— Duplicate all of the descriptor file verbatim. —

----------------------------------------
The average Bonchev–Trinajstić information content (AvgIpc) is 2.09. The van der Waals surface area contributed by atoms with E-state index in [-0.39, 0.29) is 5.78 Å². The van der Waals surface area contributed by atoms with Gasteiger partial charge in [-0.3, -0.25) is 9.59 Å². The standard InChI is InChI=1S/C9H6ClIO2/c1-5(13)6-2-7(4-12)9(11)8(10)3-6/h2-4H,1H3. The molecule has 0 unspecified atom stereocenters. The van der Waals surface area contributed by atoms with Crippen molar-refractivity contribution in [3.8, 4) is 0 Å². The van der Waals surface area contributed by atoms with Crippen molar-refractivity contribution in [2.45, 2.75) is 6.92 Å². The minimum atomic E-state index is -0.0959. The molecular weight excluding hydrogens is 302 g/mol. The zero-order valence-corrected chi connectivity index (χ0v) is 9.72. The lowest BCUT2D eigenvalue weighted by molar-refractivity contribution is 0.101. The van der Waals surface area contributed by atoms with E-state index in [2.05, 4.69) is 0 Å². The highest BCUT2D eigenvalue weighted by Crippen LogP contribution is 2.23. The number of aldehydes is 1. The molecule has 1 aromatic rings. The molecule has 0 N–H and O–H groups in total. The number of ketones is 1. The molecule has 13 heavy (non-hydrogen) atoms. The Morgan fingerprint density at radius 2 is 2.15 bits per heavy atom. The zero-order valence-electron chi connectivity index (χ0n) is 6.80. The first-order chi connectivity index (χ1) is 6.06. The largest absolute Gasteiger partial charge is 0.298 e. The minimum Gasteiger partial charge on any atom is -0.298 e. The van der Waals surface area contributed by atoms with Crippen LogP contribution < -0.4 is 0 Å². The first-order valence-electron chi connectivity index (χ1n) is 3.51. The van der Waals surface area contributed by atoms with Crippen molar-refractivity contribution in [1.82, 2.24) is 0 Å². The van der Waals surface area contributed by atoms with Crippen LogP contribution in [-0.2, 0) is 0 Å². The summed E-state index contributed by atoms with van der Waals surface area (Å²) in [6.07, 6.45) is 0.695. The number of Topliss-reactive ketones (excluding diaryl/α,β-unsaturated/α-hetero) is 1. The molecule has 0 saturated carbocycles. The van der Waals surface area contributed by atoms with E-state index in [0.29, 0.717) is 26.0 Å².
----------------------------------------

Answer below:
The average Bonchev–Trinajstić information content (AvgIpc) is 2.09. The van der Waals surface area contributed by atoms with E-state index in [-0.39, 0.29) is 5.78 Å². The van der Waals surface area contributed by atoms with Gasteiger partial charge in [-0.3, -0.25) is 9.59 Å². The standard InChI is InChI=1S/C9H6ClIO2/c1-5(13)6-2-7(4-12)9(11)8(10)3-6/h2-4H,1H3. The molecule has 0 unspecified atom stereocenters. The van der Waals surface area contributed by atoms with Crippen molar-refractivity contribution in [3.8, 4) is 0 Å². The van der Waals surface area contributed by atoms with Crippen molar-refractivity contribution in [2.45, 2.75) is 6.92 Å². The minimum atomic E-state index is -0.0959. The molecular weight excluding hydrogens is 302 g/mol. The zero-order valence-corrected chi connectivity index (χ0v) is 9.72. The lowest BCUT2D eigenvalue weighted by molar-refractivity contribution is 0.101. The van der Waals surface area contributed by atoms with E-state index in [2.05, 4.69) is 0 Å². The highest BCUT2D eigenvalue weighted by Crippen LogP contribution is 2.23. The number of aldehydes is 1. The molecule has 1 aromatic rings. The molecule has 0 N–H and O–H groups in total. The number of ketones is 1. The molecule has 13 heavy (non-hydrogen) atoms. The Morgan fingerprint density at radius 2 is 2.15 bits per heavy atom. The zero-order valence-electron chi connectivity index (χ0n) is 6.80. The first-order chi connectivity index (χ1) is 6.06. The largest absolute Gasteiger partial charge is 0.298 e. The minimum Gasteiger partial charge on any atom is -0.298 e. The van der Waals surface area contributed by atoms with Crippen LogP contribution < -0.4 is 0 Å². The first-order valence-electron chi connectivity index (χ1n) is 3.51. The van der Waals surface area contributed by atoms with Crippen molar-refractivity contribution in [1.82, 2.24) is 0 Å². The van der Waals surface area contributed by atoms with Crippen LogP contribution in [-0.2, 0) is 0 Å². The summed E-state index contributed by atoms with van der Waals surface area (Å²) in [6.07, 6.45) is 0.695. The number of Topliss-reactive ketones (excluding diaryl/α,β-unsaturated/α-hetero) is 1. The molecule has 0 saturated carbocycles. The van der Waals surface area contributed by atoms with E-state index in [0.29, 0.717) is 26.0 Å².